Who are some of your main influences when it comes to writing? How about performing? I love Jason Isbel. I will admit to being pretty obsessed with him right now. I think he is one of the greatest songwriters of our time. He is a bad ass guitar player as well. So I guess you could say I am influenced by Jason right now. When it comes to performing, I like the style of artists who can really talk to a crowd. When I toured with Jason Mraz, I learned so much from him in that respect. He held the audience in the palm of his hand. He did it by really being himself, being vulnerable and available. I try to do the same thing when I am performing.
If you could explain your music in 4 words, what would those words be? Why? Heady. Heartfelt. Catchy. Authentic. I think they kind of speak for themselves. I am not the songwriter who is trying to get a cut on the radio or in a commercial – not that I would ever turn that down. I write for myself, for what ever it is I am processing or observing or feeling. It’s a form of therapy for me, so when people get it, relate to it and dig it, I am deeply flattered.
What challenges have you faced (if any), being a female musician? Do you feel that it works to your benefit? I think being a female is more challenging than beneficial for me. I don’t aim to play the chick drummer card or the chick guitar player card, etc. I would rather have people simply like what I do because they like what I do. That being said, the challenges come when I am not taken seriously (mostly as a drummer/percussionist) because I am a girl. I have had this struggle since I decided to play drums. With more great female drummers coming on to the scene though, that landscape will slowly change over time. Still, I don’t think we will ever stop hearing “oh cool! a chick drummer!”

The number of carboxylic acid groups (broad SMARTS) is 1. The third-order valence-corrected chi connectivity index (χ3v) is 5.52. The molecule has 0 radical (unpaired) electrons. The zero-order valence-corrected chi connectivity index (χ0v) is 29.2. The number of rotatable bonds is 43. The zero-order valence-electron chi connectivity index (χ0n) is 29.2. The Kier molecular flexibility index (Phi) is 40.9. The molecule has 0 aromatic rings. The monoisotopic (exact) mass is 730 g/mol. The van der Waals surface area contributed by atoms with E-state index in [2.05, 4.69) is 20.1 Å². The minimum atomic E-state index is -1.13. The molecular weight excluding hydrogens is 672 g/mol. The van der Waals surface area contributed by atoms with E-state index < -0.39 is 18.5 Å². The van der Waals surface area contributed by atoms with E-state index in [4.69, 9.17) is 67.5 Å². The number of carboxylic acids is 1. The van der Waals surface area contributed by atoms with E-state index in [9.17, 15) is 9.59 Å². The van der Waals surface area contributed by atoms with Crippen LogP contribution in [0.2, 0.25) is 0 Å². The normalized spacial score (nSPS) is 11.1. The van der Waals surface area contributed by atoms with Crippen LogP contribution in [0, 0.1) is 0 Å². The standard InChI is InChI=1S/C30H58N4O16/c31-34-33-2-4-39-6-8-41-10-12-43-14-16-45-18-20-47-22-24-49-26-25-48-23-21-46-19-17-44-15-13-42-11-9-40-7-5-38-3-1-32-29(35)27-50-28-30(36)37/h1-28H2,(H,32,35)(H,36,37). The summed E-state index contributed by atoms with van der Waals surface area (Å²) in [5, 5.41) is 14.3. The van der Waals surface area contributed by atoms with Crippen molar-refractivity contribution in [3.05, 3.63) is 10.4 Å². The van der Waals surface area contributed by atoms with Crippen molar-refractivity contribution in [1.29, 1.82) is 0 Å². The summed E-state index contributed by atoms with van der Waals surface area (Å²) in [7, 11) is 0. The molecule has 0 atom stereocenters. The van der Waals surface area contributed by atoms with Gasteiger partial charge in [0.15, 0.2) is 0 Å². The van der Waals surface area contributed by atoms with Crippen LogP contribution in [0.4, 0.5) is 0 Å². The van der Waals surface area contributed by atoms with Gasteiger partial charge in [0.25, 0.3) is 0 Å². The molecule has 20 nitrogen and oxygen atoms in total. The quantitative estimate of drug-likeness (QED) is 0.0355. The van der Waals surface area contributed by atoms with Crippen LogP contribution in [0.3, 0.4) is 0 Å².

Tell us about a recent release, or a recent performance of yours. I did a little mini tour around the NE with Kevin Griffin from Better Than Ezra. We performed as a duo. I played percussion and sang with him. He’s a great guy, and it’s always a blast “rock’n the boxes” with Kevin.
When you aren’t performing or writing, how do you like to spend your spare time? I do some public speaking, brand management, work on my on line store BoomBoom Percussion, and play as much golf as I can fit in to my schedule.
What is in store for you as 2015 wraps up, and the new year rolls in? On December 6, 2015 we will hold our 3rd annual Super Sensitive Dude-A-Palloza at the Charter Oak Cultural Arts Center in Hartford 8PM. This is a time for all of the amazing musicians I know in the Hartford area to get together and perform. It’s part reunion, part holiday celebration and part charity event. We have a good old fashioned ho-down and a great time. I am also continuing my Songwriters In The Round Series at J. Rene Coffee Roasters in West Hartford, CT. This is the 2nd Friday of every month at 7 PM. I am working on a 3rd record and have started to finally write my book.